|Titre :||Comparison of DSM-5 classifications of alcohol use disorders with those of DSM-IV, DSM-III-R, and ICD-10 in a general population sample in Sweden (2015)|
|Auteurs :||A. LUNDIN ; M. HALLGREN ; M. FORSMAN ; Y. FORSELL|
|Type de document :||Article : Périodique|
|Dans :||Journal of Studies on Alcohol and Drugs (Vol.76, n°5, September 2015)|
|Article en page(s) :||773-780|
|Discipline :||PSY (Psychopathologie / Psychopathology)|
Thésaurus TOXIBASEALCOOL ; COMPARAISON ; DSM (III,IV,5) ; DIAGNOSTIC ; DEPENDANCE ; CLASSIFICATION ; POPULATION GENERALE
OBJECTIVE: The purpose of this study was to employ the criteria for alcohol use disorder (AUD), according to the Diagnostic and Statistical Manual of Mental Disorders, Fifth Edition (DSM-5), in a general population sample and to compare the diagnostic classifications and prevalence with those of DSM-IV, DSM-III-R, and the International Statistical Classification of Diseases and Related Health Problems, 10th Revision (ICD-10).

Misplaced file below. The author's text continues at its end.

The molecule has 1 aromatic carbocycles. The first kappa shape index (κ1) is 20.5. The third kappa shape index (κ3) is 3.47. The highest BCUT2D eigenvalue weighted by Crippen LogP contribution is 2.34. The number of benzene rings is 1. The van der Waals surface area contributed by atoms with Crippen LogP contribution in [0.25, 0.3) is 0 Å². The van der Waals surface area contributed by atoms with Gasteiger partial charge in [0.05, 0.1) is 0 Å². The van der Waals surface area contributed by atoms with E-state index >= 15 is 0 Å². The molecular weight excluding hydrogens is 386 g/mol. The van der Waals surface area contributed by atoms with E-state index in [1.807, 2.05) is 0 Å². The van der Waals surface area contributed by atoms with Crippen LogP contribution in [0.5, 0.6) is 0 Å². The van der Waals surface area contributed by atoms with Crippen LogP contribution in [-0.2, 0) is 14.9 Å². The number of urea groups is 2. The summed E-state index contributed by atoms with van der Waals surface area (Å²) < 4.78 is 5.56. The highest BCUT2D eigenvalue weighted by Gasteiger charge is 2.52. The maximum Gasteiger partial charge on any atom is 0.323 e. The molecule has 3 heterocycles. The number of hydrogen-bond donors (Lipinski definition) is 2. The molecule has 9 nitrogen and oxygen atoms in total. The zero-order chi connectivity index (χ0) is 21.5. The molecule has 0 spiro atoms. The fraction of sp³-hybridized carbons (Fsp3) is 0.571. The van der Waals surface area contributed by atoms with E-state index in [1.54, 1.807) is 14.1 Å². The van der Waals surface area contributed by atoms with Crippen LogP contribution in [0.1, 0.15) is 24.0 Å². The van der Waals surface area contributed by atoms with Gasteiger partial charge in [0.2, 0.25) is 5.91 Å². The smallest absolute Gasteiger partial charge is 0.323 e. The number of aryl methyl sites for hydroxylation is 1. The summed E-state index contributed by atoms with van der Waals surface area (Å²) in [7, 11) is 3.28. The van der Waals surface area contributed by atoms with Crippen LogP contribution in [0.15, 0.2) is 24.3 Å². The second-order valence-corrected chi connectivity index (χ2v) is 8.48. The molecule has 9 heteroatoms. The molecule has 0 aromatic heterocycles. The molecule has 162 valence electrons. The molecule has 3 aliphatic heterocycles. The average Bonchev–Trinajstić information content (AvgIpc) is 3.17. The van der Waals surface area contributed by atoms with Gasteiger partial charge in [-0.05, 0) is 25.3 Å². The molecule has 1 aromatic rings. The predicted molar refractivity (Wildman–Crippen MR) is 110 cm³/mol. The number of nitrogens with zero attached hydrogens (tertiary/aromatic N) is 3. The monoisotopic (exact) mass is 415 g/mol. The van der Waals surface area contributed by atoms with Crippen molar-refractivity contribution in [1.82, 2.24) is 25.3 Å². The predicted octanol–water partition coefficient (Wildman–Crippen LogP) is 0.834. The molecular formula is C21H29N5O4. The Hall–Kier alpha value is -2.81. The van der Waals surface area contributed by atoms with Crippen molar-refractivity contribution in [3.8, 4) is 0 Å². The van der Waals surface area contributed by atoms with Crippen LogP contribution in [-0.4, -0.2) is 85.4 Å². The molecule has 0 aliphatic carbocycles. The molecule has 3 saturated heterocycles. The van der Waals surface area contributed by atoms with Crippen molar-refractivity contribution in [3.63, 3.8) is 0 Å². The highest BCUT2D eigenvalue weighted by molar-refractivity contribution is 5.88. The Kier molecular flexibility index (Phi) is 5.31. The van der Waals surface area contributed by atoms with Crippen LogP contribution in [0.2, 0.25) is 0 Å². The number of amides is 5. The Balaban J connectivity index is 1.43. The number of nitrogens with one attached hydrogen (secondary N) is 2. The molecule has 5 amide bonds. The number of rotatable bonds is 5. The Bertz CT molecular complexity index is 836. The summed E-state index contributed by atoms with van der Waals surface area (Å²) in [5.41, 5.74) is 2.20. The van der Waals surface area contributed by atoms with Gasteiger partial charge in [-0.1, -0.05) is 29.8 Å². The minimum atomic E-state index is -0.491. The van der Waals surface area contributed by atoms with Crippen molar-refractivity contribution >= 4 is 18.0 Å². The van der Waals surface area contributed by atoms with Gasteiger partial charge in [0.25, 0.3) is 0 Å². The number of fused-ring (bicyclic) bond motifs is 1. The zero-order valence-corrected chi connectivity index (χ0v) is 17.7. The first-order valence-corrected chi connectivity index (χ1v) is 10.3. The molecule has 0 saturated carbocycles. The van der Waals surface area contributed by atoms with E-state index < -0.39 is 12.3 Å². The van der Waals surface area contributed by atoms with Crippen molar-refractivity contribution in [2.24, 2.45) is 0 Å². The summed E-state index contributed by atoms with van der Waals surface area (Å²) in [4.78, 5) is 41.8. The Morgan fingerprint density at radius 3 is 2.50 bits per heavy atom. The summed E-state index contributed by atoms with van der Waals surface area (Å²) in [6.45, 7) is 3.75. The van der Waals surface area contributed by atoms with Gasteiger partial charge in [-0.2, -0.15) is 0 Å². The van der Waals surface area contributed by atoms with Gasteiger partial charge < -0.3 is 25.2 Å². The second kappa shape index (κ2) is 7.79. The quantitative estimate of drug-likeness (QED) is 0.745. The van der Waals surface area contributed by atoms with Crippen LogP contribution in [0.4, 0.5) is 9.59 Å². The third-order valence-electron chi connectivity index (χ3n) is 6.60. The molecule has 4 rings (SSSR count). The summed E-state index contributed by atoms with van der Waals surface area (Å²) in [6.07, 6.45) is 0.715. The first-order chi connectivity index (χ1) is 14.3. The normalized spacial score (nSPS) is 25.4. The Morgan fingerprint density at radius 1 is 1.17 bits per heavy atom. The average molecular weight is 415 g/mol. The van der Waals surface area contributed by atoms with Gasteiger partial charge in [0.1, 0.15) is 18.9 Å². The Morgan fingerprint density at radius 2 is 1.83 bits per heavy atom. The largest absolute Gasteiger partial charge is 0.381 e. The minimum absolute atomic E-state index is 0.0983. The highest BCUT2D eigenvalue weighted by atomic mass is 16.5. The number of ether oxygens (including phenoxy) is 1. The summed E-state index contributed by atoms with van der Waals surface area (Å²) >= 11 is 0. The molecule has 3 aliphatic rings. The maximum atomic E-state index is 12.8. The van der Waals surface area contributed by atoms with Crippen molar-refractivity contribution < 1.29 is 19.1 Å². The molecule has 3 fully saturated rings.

METHOD: We used a stratified random sample of 1,091 participants (ages 18-64) in Stockholm County, who were interviewed between 1998 and 2002. A semistructured interview was conducted using Schedules for Clinical Assessment in Neuropsychiatry. Diagnoses were made according to DSM-5, DSM-IV, DSM-III-R, and ICD-10. Agreement was studied using Cohen's kappa.
RESULTS: The prevalence of DSM-5 AUD was 11.0%, with corresponding dependence or abuse/harm diagnosis being 8.7% for DSM-IV, 8.5% for DSM-III-R, and 4.9% for ICD-10. With the shift from DSM-IV to DSM-5, 3.2% of those with no disorder were reclassified as mild AUD, whereas 28.9% of those with DSM-IV abuse were reclassified as having no disorder. The majority of the "new cases" had two DSM-IV dependence criteria, and few endorsed the new DSM-5 craving criteria. Cohen's kappa between DSM-5 AUD and dependence or abuse/harm was as follows: DSM-IV, .84, DSM-III-R, .83, and ICD-10, .62. These findings were lower than the kappa between the older systems: between DSM-IV and DSM-III-R, .98, between DSM-IV and ICD-10, .70, and between DSM-III-R and ICD-10, .72.
CONCLUSIONS: In the present study population, there were more undiagnosed DSM-IV cases being diagnosed as AUD using DSM-5 than vice versa, but in total the number of cases increased moderately when going from DSM-IV to DSM-5. Concerning reliability, there are substantial to almost perfect agreements between DSM-5 classifications of AUDs and those of DSM-IV, DSM-III-R, and ICD-10.
|Domaine :||Alcool / Alcohol|
|Affiliation :||Department of Public Health Sciences, Karolinska Institutet, Stockholm, Sweden|